Moreover, the manifestation of the "Ukrainian factor" in the security sphere, not surprisingly, exacerbated the dilemma for one of the participants — India. We underline that the peculiarity of this platform is that India hopes to counteract the expansion of China into the countries of the Indo-Pacific region. We recall that the confrontation (of varying levels of "antagonism") between China and India has already a long history, whilst the dominance of China has been growing in recent years. Therefore, India hopes that expanding cooperation with the United States and leading developed countries will strengthen its own position in conflict spheres (with China).

However, the "Ukrainian factor" can significantly harm such intentions and expectations of India. The fact is that, given the long-standing fruitful relations (including in the military sphere) of India with russia, India has taken a largely pro-russian stance on Ukraine (whilst the other three countries of the Quadrilateral Dialogue are the most ardent allies of Ukraine). In particular, the leadership of India refused to publicly condemn the aggressor, and when voting in the UN Security Council on Ukraine, India mostly abstained (campaigning only for dialogue and de-escalation). Such a "special position" could call into question the expediency of intensifying the Quadripartite Dialogue in the interests of India.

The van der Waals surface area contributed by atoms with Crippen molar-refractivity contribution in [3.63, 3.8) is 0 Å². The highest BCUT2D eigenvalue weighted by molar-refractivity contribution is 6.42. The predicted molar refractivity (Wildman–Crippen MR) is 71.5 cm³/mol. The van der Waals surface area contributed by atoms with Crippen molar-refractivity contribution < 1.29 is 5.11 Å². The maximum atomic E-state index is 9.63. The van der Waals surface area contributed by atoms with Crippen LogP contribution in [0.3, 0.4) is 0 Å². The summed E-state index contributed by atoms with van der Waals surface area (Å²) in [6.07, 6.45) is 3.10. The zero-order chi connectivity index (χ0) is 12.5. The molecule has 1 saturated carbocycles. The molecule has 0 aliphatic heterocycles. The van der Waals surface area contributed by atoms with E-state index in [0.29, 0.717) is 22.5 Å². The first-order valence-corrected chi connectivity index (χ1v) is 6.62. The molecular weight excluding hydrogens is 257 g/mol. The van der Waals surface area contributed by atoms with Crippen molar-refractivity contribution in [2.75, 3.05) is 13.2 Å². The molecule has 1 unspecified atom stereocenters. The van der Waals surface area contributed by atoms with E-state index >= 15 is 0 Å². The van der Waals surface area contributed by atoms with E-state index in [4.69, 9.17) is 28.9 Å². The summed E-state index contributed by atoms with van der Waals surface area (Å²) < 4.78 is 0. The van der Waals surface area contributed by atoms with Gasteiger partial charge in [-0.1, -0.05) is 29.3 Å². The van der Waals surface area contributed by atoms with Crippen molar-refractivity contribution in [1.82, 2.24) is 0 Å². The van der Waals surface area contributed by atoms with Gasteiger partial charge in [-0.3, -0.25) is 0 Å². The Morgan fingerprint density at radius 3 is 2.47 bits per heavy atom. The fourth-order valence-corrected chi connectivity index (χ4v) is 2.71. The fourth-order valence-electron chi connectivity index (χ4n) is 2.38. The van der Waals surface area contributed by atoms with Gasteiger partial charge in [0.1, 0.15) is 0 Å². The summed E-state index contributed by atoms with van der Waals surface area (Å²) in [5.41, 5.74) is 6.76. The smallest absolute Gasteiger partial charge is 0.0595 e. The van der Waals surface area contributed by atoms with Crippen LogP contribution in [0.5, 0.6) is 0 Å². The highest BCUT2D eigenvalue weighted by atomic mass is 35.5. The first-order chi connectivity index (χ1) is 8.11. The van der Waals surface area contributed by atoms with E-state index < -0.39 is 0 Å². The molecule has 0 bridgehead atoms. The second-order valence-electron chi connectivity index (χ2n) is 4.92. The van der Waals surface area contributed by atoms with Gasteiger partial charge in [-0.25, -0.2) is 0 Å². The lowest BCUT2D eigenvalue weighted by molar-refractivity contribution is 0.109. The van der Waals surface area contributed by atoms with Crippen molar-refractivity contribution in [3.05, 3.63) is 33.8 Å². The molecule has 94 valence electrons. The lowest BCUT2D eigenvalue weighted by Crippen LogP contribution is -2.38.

Of course, in order for allied intentions to be effective, clarity of the partners' positions, commonality and balance of interests are required. And this includes "purely" economic interests. Indeed, exports of India to the United States in 2021 reached $ 71.6 billion (18% of total exports), to Australia — $ 7 billion (1.8%), to Japan — $ 6 billion (1.6%), and to Russia — only $ 3.3 billion (less than 1%). It is obvious that the pragmatism of economic interests should contribute to the rationality of choice.

Finally, the Prime Minister of Japan even asked the Indian government to state a clear position on the invasion of russia into Ukraine. The answer to this question will obviously define further solutions. Therefore, today there is reason to expect that India will soon also appear among the countries that support Ukraine.